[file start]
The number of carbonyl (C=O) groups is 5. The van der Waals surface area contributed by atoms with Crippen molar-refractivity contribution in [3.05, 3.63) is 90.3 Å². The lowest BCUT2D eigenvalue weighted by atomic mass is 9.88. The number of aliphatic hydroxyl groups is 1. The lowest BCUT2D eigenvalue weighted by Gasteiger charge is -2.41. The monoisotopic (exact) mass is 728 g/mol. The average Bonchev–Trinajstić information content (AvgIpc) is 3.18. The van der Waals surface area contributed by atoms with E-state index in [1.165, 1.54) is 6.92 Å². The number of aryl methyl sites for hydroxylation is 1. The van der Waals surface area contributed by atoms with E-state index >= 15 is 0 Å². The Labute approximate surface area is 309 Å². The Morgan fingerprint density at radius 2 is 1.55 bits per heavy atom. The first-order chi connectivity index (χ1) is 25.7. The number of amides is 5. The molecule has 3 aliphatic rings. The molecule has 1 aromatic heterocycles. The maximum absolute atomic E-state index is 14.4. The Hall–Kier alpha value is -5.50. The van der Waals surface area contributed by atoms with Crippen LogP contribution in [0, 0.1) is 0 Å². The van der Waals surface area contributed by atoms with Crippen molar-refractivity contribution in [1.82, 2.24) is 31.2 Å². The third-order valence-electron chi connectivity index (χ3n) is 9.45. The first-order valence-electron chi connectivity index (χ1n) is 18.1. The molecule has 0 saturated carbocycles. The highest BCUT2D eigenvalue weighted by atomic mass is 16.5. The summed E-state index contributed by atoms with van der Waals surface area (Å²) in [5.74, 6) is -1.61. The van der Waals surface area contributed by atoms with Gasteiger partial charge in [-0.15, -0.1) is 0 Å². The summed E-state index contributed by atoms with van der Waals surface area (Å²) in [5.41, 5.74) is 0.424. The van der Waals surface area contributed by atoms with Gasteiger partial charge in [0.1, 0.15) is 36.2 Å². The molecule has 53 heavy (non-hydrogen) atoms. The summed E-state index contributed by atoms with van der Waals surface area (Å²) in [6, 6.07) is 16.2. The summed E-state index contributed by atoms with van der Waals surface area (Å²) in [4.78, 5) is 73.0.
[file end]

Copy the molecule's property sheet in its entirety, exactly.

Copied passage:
The number of carbonyl (C=O) groups is 5. The van der Waals surface area contributed by atoms with Crippen molar-refractivity contribution in [3.05, 3.63) is 90.3 Å². The lowest BCUT2D eigenvalue weighted by atomic mass is 9.88. The number of aliphatic hydroxyl groups is 1. The lowest BCUT2D eigenvalue weighted by Gasteiger charge is -2.41. The monoisotopic (exact) mass is 728 g/mol. The average Bonchev–Trinajstić information content (AvgIpc) is 3.18. The van der Waals surface area contributed by atoms with E-state index in [1.165, 1.54) is 6.92 Å². The number of aryl methyl sites for hydroxylation is 1. The van der Waals surface area contributed by atoms with E-state index >= 15 is 0 Å². The Labute approximate surface area is 309 Å². The Morgan fingerprint density at radius 2 is 1.55 bits per heavy atom. The first-order chi connectivity index (χ1) is 25.7. The number of amides is 5. The molecule has 3 aliphatic rings. The molecule has 1 aromatic heterocycles. The maximum absolute atomic E-state index is 14.4. The Hall–Kier alpha value is -5.50. The van der Waals surface area contributed by atoms with Crippen LogP contribution in [0, 0.1) is 0 Å². The van der Waals surface area contributed by atoms with Crippen molar-refractivity contribution in [1.82, 2.24) is 31.2 Å². The third-order valence-electron chi connectivity index (χ3n) is 9.45. The first-order valence-electron chi connectivity index (χ1n) is 18.1. The molecule has 0 saturated carbocycles. The highest BCUT2D eigenvalue weighted by atomic mass is 16.5. The summed E-state index contributed by atoms with van der Waals surface area (Å²) in [5.74, 6) is -1.61. The van der Waals surface area contributed by atoms with Gasteiger partial charge in [-0.15, -0.1) is 0 Å². The summed E-state index contributed by atoms with van der Waals surface area (Å²) in [5.41, 5.74) is 0.424. The van der Waals surface area contributed by atoms with Gasteiger partial charge in [0.1, 0.15) is 36.2 Å². The molecule has 53 heavy (non-hydrogen) atoms. The summed E-state index contributed by atoms with van der Waals surface area (Å²) in [6, 6.07) is 16.2. The summed E-state index contributed by atoms with van der Waals surface area (Å²) in [4.78, 5) is 73.0.